Continuous Blade Systems = Quick Roi
What do food, chemicals, cosmetics, pharmaceuticals, and tobacco have in common with the paper towels sitting on your kitchen counter? The answer lies in how they are manufactured.
The process of removing a finished product from a drum, roll, or process belt with a blade is called creping. Optimizing the creping process used in tissue and towel making is critically important and involves cutting edge technologies to ensure the desired product attributes are achieved during the high-speed production process. However, many of the innovations used in tissue making have not yet been transferred to other industries that could also benefit.
Pressing a metal blade against a metal roll or belt to remove a product can create several problems for the manufacturer:
- Safety. The metal-on-metal contact sharpens the blade making it a safety concern for operators.
- Blade wear. As the blade wears, it is less effective at removing the product from the drum, roll, or process belt.
- Blade changes. Changing a blade potentially places the operator at risk when handling sharp blades. Replacement blade costs can add up quickly, especially if there are multiple changes during a shift. If the blade does not last an entire production run, productivity suffers.
While some manufacturing processes can be optimized by careful, strategic blade selection, others require outside-the-box thinking. Recently, we worked with a tobacco manufacturer that uses a stainless steel belt to dry a sheet of tobacco during a continuous process. The tobacco manufacturer used a clamp-style blade holder to load razor blade stock to the belt as it rotated over a drum. For years, management knew they were sacrificing considerable revenue due to product waste associated with each blade change. To reduce waste and increase productivity, we designed and built a continuous blade system that eliminated tobacco manufacturer’s major concerns.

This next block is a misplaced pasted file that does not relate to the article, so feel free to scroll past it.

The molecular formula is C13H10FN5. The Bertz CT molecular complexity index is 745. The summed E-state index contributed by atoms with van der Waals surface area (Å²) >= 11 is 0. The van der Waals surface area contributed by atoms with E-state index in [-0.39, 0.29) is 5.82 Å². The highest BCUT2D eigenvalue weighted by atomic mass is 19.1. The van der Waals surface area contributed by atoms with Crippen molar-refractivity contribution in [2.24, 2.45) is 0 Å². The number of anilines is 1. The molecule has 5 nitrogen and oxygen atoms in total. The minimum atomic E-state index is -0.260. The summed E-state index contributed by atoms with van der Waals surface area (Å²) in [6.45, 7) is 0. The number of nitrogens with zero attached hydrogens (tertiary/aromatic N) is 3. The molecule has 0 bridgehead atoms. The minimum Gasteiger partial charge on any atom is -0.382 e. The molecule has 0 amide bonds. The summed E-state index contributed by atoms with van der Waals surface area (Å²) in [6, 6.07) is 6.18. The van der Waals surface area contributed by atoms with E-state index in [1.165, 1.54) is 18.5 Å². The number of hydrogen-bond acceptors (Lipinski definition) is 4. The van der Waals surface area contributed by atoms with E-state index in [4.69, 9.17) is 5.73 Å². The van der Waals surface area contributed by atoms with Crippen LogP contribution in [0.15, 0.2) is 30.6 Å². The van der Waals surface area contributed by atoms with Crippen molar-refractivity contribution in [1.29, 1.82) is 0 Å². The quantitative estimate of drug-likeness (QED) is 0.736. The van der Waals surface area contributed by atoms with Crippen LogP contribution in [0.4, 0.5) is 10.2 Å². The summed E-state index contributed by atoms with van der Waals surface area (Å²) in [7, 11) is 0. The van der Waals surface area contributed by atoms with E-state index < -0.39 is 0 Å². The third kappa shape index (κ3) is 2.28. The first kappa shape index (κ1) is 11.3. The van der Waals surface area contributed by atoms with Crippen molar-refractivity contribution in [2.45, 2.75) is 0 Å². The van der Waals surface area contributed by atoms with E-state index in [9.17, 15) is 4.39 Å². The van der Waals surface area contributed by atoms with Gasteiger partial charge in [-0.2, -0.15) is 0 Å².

A continuous blade system eliminates the need for blade changes during production runs by continuously advancing the blade through the blade holder at a pre-determined rate. The continuous blade system also improves safety by allowing new and used blade coils to be transferred in sealed containers (as shown in the image on this page).
Furthermore, the additional “slicing” action of the blade material advancing across the face of the roll/belt often improves the removal of product. This means less loading pressure can be used thereby increasing the life of the drum, roll, or process belt.
Lastly, this tobacco manufacturer received payback on their investment in less than six months.